Another anti-EMH argument bites the dust

When I started blogging I would occasionally defend the EMH.  A number of anti-EMH arguments were offered in response.  One by one they’ve all fallen by the wayside.  People who predicted the 2008 crash have done poorly since.  Hedge funds were held up as a way of earning excess returns—and they’ve done poorly in recent years.  I was told Australian house prices would crash any day now, and am still waiting.  Bitcoin was a “bubble” when the price hit $30—what’s the price today?  Shanghai house prices were a bubble—now I’d love to buy in at 2009 prices.  Oh wait, “if I just wait long enough, prices will fall”.  Is that so Sherlock?  Highly volatile asset prices occasionally go down?

And I was told that the smart guys who ran the Harvard endowment could consistently outperform the market . . .

. . . until they couldn’t.  Tyler Cowen directed me to this from the student newspaper:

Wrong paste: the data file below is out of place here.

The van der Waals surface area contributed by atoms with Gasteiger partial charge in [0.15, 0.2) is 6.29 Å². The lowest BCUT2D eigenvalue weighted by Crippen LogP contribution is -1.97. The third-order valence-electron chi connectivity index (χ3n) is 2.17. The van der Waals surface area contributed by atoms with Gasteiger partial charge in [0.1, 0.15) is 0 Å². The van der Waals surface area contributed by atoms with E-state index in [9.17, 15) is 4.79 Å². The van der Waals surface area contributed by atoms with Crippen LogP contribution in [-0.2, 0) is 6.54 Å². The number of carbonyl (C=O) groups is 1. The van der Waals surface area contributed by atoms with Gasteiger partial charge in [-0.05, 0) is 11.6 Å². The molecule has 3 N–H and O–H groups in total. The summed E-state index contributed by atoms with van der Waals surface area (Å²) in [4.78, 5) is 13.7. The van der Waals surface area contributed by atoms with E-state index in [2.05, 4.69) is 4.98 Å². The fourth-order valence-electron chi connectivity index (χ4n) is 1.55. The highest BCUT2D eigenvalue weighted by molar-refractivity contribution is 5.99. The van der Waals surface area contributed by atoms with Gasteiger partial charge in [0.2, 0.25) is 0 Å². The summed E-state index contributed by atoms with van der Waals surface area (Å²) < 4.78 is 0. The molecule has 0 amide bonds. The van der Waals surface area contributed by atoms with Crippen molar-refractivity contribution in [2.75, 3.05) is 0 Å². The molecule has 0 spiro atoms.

Harvard faces numerous pressing issues: a suboptimal social scene, growing competition from other universities for talent, and critical challenges to diversity and inclusion. Unfortunately, last week brought another, this time in the form of a renewed challenge to the endowment’s stable growth. Specifically, Harvard Management Company announced a $2 billion loss for fiscal year 2016.

Let’s not mince words: this is unacceptable.

Over the past several years, Harvard’s endowment returns have failed to keep pace with peer schools’ returns. In fiscal year 2015, Harvard ranked penultimate among Ivy League institutions, with Princeton besting Harvard Management Company by nearly seven points. At the time, University President Drew G. Faust referred to these poor results as “concern[ing].” This year’s loss is only the culmination of this underperformance since the financial crisis.

When I was in college the “Daily Cardinal” protested against the military, racial injustice, limits on free speech, etc.  Now college students find it “unacceptable” that the rich aren’t getting richer at the pace they had grown accustomed to.